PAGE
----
• Encephalopathy (at least one of the following progressive findings present for at least 2 mo in the absence of a concurrent illness other than HIV infection that could explain the findings): Failure to attain or loss of developmental milestones or loss of intellectual ability, verified by standard developmental scale or neuropsychological tests; impaired brain growth or acquired microcephaly demonstrated by head circumference measurements or brain atrophy demonstrated by CT scanning or MRI (serial imaging required for children < 2 y); acquired symmetric motor deficit manifested by 2 or more of the following: paresis, pathologic reflexes, ataxia, or gait disturbance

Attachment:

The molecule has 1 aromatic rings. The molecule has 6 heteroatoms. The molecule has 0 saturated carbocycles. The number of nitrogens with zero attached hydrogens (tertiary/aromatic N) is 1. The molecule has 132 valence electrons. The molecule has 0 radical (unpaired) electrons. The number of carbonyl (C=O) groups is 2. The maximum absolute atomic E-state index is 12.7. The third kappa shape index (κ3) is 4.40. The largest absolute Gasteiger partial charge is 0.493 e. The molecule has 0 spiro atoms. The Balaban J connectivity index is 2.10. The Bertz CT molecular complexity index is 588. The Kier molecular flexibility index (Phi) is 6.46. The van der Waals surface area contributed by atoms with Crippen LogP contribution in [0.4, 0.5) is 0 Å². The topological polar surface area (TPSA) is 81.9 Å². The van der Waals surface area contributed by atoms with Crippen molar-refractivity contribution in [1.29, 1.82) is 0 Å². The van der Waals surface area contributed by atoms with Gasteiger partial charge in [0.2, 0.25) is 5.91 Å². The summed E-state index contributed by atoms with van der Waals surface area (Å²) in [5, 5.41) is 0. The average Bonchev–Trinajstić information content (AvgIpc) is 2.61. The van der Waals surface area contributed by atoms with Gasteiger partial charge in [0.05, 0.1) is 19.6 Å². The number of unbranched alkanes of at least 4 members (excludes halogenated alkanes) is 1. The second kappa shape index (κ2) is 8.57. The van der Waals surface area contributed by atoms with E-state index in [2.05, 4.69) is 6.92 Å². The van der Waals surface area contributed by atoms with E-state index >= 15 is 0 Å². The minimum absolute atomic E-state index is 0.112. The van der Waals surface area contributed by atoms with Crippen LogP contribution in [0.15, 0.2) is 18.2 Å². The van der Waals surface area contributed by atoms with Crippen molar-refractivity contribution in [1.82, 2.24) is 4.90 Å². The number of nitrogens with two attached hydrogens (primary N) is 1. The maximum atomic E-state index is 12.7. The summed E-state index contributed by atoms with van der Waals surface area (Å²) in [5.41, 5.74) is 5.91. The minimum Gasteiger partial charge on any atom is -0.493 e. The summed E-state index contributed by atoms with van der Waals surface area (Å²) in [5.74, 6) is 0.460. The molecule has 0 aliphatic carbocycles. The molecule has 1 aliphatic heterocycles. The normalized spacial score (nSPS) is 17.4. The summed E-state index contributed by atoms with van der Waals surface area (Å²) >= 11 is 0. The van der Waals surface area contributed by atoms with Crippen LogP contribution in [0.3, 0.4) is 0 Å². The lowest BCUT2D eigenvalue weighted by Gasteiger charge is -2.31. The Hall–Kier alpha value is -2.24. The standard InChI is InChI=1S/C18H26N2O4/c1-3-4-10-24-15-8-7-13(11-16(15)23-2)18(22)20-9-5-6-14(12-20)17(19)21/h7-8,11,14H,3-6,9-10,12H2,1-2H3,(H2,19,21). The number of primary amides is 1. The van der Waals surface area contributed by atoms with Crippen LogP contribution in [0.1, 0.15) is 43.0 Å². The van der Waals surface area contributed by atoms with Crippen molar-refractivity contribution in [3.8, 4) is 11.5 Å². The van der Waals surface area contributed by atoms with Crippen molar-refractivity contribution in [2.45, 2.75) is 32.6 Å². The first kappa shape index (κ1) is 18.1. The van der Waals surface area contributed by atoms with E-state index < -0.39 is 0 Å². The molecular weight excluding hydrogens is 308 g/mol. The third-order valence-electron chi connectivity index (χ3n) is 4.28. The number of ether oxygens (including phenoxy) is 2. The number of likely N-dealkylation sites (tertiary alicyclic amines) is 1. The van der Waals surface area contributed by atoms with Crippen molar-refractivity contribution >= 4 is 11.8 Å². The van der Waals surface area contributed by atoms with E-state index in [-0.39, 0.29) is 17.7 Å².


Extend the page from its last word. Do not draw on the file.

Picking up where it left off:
• Herpes simplex virus infection causing a mucocutaneous ulcer that persists for greater than 1 month; or bronchitis, pneumonitis, or esophagitis for any duration affecting a child older than 1 month
  • Histoplasmosis, disseminated (at a site other than or in addition to lungs or cervical or hilar lymph nodes)
  • Kaposi sarcoma
  • Lymphoma, primary, in brain
  • Lymphoma, small, noncleaved cell (Burkitt), or immunoblastic or large cell lymphoma of B-cell or unknown immunologic phenotype
  • Mycobacterium tuberculosis, disseminated or extrapulmonary
  • Mycobacterium, other species or unidentified species, disseminated (at a site other than or in addition to lungs, skin, or cervical or hilar lymph nodes)
  • M avium complex or M kansasii, disseminated (at site other than or in addition to lungs, skin, or cervical or hilar lymph nodes)